Watch, too, for quarterly results from Netflix Inc., which is always interesting given the battle to control our entertainment habits.

Story continues below advertisement

“In an increasingly competitive market place, Netflix remains the market leader in this particular space, and for all the talk of Apple’s new streaming service being a ‘Netflix killer’ it is unlikely to be anything but in the short term,” said CMC Markets chief analyst Michael Hewson.

“The news that Disney is also launching its own streaming service Disney+ in November is another added element of competition that will keep the pressure on Netflix,” he added.

“That being said, the valuation for Netflix is still way ahead of the challenges it is likely to face in the short term. Shrinking margins as the company spends more and more money on adding content is likely to exert upward pressure on subscription prices.”

Read more

Required Reading

Mortgage stress test

The federal government’s new mortgage stress test was responsible for a drop of as much as $15-billion in residential mortgage borrowing last year, according to a report to be released today. Janet McFarland reports.

Canadian banks

Story continues below advertisement

Lower market volatility took a bite out of the equity trading revenues at some of the big U.S. investment banks and analysts say a similar theme could play out north of the border, as well. Alexandra Posadzki reports.

Uber

Uber’s horrendous losses make its high equity valuation a fantasy, Eric Reguly writes.

The markets

From our market strategist Scott Barlow: Four helpful observations for investors, a stock growing at light speed, and dividend investing secrets.

Bank stocks

Story continues below advertisement

And Ian McGugan looks at why bank stocks aren’t necessarily the best investment.

Report an error Editorial code of conduct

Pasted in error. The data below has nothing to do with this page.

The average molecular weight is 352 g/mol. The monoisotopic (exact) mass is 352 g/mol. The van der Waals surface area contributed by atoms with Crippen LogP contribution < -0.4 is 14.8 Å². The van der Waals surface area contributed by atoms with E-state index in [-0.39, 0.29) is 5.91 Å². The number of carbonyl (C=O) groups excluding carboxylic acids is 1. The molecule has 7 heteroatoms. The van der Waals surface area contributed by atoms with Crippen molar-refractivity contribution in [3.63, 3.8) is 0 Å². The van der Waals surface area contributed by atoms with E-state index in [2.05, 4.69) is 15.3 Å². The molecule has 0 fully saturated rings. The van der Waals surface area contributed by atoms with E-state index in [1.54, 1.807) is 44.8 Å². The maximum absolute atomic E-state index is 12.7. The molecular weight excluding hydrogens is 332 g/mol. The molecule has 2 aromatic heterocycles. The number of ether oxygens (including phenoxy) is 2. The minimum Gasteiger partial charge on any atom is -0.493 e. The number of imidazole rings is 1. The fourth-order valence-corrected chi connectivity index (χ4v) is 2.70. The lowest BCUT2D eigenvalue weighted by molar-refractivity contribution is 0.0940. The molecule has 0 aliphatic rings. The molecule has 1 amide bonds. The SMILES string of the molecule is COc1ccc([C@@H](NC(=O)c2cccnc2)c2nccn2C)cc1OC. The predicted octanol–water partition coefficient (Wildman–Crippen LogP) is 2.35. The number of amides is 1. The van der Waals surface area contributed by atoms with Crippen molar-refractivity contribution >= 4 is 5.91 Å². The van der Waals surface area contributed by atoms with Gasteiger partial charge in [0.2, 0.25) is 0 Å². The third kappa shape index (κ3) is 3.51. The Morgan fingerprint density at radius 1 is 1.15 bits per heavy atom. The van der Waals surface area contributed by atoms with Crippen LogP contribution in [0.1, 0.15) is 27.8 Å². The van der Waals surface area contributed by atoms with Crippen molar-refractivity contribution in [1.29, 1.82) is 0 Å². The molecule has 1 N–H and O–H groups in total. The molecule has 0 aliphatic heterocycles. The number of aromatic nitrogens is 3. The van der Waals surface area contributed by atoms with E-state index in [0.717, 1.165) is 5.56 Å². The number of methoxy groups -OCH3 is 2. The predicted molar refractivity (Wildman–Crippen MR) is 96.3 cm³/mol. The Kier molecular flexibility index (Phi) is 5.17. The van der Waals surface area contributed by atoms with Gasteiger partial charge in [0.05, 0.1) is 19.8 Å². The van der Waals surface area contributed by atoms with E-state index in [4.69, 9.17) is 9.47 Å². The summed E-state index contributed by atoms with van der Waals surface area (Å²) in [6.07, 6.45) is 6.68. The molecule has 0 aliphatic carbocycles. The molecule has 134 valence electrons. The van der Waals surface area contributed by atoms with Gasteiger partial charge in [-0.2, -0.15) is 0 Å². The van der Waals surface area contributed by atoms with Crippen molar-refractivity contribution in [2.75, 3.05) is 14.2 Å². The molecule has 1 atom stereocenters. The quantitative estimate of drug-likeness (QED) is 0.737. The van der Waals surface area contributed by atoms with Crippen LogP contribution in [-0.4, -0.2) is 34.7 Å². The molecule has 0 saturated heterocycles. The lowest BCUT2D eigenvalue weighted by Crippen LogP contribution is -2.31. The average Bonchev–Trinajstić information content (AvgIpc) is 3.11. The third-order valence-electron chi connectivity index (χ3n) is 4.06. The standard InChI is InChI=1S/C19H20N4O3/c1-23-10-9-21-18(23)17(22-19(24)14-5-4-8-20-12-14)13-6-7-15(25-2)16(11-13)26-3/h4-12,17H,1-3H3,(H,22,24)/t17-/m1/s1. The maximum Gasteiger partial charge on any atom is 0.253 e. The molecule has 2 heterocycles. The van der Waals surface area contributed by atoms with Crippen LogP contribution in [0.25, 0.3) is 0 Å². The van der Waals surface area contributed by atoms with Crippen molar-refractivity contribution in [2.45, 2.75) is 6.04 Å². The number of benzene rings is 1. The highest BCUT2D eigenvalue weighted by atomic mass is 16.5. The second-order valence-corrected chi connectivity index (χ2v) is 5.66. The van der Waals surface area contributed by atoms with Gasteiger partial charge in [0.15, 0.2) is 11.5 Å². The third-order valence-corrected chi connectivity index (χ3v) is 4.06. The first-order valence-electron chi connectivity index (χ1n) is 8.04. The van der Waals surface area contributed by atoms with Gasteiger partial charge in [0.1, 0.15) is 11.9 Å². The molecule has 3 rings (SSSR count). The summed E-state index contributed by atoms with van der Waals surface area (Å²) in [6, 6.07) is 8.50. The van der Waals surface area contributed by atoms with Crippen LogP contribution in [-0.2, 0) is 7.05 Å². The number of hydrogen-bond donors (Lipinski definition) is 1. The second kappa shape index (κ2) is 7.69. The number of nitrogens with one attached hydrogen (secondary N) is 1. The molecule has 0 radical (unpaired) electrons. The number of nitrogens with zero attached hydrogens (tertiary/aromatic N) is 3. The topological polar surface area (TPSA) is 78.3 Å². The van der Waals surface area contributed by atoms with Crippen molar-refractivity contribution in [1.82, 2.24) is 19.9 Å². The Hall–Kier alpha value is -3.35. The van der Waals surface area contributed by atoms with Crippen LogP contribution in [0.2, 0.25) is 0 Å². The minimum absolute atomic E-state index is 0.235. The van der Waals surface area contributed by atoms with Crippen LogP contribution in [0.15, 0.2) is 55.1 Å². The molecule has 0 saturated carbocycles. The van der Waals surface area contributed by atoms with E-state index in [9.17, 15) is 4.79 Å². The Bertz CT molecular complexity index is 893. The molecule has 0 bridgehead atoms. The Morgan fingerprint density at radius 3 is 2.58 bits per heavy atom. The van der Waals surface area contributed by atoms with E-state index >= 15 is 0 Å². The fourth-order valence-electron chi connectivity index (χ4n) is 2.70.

Due to technical reasons, we have temporarily removed commenting from our articles. We hope to have this fixed soon. Thank you for your patience. If you are looking to give feedback on our new site, please send it along to feedback@globeandmail.com. If you want to write a letter to the editor, please forward to letters@globeandmail.com.

Welcome to The Globe and Mail’s comment community. This is a space where subscribers can engage with each other and Globe staff. Non-subscribers can read and sort comments but will not be able to engage with them in any way. Click here to subscribe.

If you would like to write a letter to the editor, please forward it to letters@globeandmail.com. Readers can also interact with The Globe on Facebook and Twitter .

Welcome to The Globe and Mail’s comment community. This is a space where subscribers can engage with each other and Globe staff. Non-subscribers can read and sort comments but will not be able to engage with them in any way. Click here to subscribe.

If you would like to write a letter to the editor, please forward it to letters@globeandmail.com. Readers can also interact with The Globe on Facebook and Twitter .

Welcome to The Globe and Mail’s comment community. This is a space where subscribers can engage with each other and Globe staff.

We aim to create a safe and valuable space for discussion and debate. That means:

  • Treat others as you wish to be treated
  • Criticize ideas, not people
  • Stay on topic
  • Avoid the use of toxic and offensive language
  • Flag bad behaviour

Comments that violate our community guidelines will be removed.

Read our community guidelines here

Discussion loading ...

Cannabis pro newsletter